Work Opportunity Tax Credits
The Work Opportunity Tax Credit rewards your good deeds.
And now, because of new legislation, the rules are in place for longer than usual.
If you need to hire workers in your business, this dollar-for-dollar reducer of your taxes is one to know about.
Suppose your business hires a member of a targeted group. In that case, you can claim the potentially lucrative federal Work Opportunity Tax Credit (WOTC) for some of the wages paid to the individual.
Overview of the Credit
The credit generally equals 40 percent of qualified first-year wages paid to an eligible employee, up to a maximum wage amount of $6,000. That translates into a maximum credit of $2,400 (40 percent x $6,000).
Of course, some employees don’t work out. The tax code recognizes that and reduces the credit rate to 25 percent of qualified first-year wages for an employee who completes at least 120 but fewer than 400 hours of service. That translates into a maximum credit of $1,500 (25 percent x $6,000).
To be an eligible employee, your new hire must be certified as a member of a targeted group by the applicable State Workforce Agency (SWA). You, as the employer, can either
- obtain the certification by the day the employee begins work, or
- complete a pre-screening notice, using IRS Form 8850 (Pre-Screening Notice and Certification Request for the Work Opportunity Credit), by the day you offer a job to a prospective employee. Then submit Form 8850 to the SWA (not to the IRS) within 28 days after the employee begins work.
Click here for links to the names, addresses, phone and fax numbers, and email addresses of the WOTC coordinators for each of the SWAs.
A simplified certification process is available for qualified unemployed veterans.
You can claim the WOTC only if you hire a member of a targeted group. Targeted groups include the following:
- Qualified IV-A recipients
- Qualified veterans
- Qualified ex-felons
- Designated community residents
- Vocational rehabilitation referrals
- Qualified summer youth employees
- Qualified supplemental nutrition assistance benefits recipients
- Qualified SSI recipients (anyone who is certified by the designated local agency as receiving Supplemental Security Income benefits under Title XVI of the Social Security Act for any month ending within the 60-day period ending on the hiring date)
- Long-term family assistance recipients
- Qualified long-term unemployment recipients
Exceptions to the General Rule on Credits
There’s a higher limit of $12,000 for first-year wages paid to a qualified veteran who is entitled to compensation for a service-connected disability and was discharged or released from the military within the past year. That translates into a maximum credit of $4,800 (40 percent x $12,000).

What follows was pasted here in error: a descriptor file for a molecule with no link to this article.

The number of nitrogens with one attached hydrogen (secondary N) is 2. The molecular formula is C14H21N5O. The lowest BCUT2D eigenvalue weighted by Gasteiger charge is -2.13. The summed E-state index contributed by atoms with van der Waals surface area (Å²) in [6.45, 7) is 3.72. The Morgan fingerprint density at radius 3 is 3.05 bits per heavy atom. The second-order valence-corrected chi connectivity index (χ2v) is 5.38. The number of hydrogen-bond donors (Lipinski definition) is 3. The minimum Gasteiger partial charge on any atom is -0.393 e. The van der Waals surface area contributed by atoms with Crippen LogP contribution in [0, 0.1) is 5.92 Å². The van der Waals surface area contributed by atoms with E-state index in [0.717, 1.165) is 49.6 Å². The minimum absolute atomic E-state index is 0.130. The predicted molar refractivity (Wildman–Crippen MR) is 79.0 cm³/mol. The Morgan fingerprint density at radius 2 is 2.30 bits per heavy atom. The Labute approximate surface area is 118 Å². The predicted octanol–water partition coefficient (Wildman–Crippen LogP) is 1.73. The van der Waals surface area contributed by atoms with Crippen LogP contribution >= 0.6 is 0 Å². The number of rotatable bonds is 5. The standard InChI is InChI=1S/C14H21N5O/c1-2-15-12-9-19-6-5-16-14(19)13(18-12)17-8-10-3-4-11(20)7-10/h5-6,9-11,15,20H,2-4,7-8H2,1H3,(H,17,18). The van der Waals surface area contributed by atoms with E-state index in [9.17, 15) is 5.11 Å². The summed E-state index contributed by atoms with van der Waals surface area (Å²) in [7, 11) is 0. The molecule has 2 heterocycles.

There’s an even higher limit of $14,000 for first-year wages paid to a qualified veteran who was unemployed for at least six months in the prior year. That translates into a maximum credit of $5,600 (40 percent x $14,000).
If a qualified veteran both has a service-connected disability and was unemployed for at least six months in the prior year, the limit for first-year wages is $24,000. That translates into a maximum credit of $9,600 (40 percent x $24,000). Wow!
The WOTC for a long-term family assistance recipient equals 40 percent of qualified first-year wages, up to a maximum wage amount of $10,000. That translates into a maximum credit of $4,000 (40 percent x $10,000).
In addition, for long-term family assistance recipients, the WOTC can be claimed for 50 percent of qualified second-year wages, up to a maximum wage amount of $10,000. That translates into a maximum second-year credit of $5,000 (50 percent x $10,000) and a maximum combined credit for the two years of $9,000 ($4,000 + $5,000). Another wow!
The WOTC for a qualified summer youth employee (a 16-year-old or 17-year-old who lives in an empowerment zone) equals 40 percent of first-year wages paid during any 90-day period between May 1 and September 15, up to a maximum wage amount of $3,000. That translates into a maximum credit of $1,200 (40 percent x $3,000).
It’s a good life!
SERVICES WE OFFER RELATED TO THIS TOPIC
The information contained in this post is for general use and educational purposes only. However, we do offer specific services to our clients to help them implement the strategies mentioned above. For specific information and to determine if these services may be a good fit for you, please select any of the services listed below.
Investment Advisory Services are offered through Lifetime Financial, Inc., a Registered Investment Advisory. Insurance and other financial products and services are offered through Lifetime Paradigm, Inc. or Lifetime Paradigm Insurance Services. Neither Lifetime Financial, Inc. nor Lifetime Paradigm, Inc., or its associates and subsidiaries provide any specific tax or legal advice. Only guidance is provided in these areas. For specific recommendations please consult with a qualified, licensed Advisor. Past performance is no guarantee of future results. Your results can and will vary. Investments are subject to risk, including market and interest rate fluctuations. Investors can and do lose money and, unless otherwise noted, they are not guaranteed. Information provided is for educational purposes only and is not intended for the sale or purchase of any specific securities product, service or investment strategy. BE SURE TO FIRST CONSULT WITH A QUALIFIED FINANCIAL ADVISER, TAX PROFESSIONAL, OR ATTORNEY BEFORE IMPLEMENTING ANY STRATEGY OR RECOMMENDATION DISCUSSED HEREIN.
You May Also Like…
Retirement PlanningHealth care planning is a sensitive subject that often takes you and your advisor places you don’t...
Retirement PlanningI know that figuring out how to pay for college is one of the biggest challenges families face...
Tax PlanningIn June's Monthly Tax Newsletter, there was a checklist with 14 tax planning ideas for the self-employed....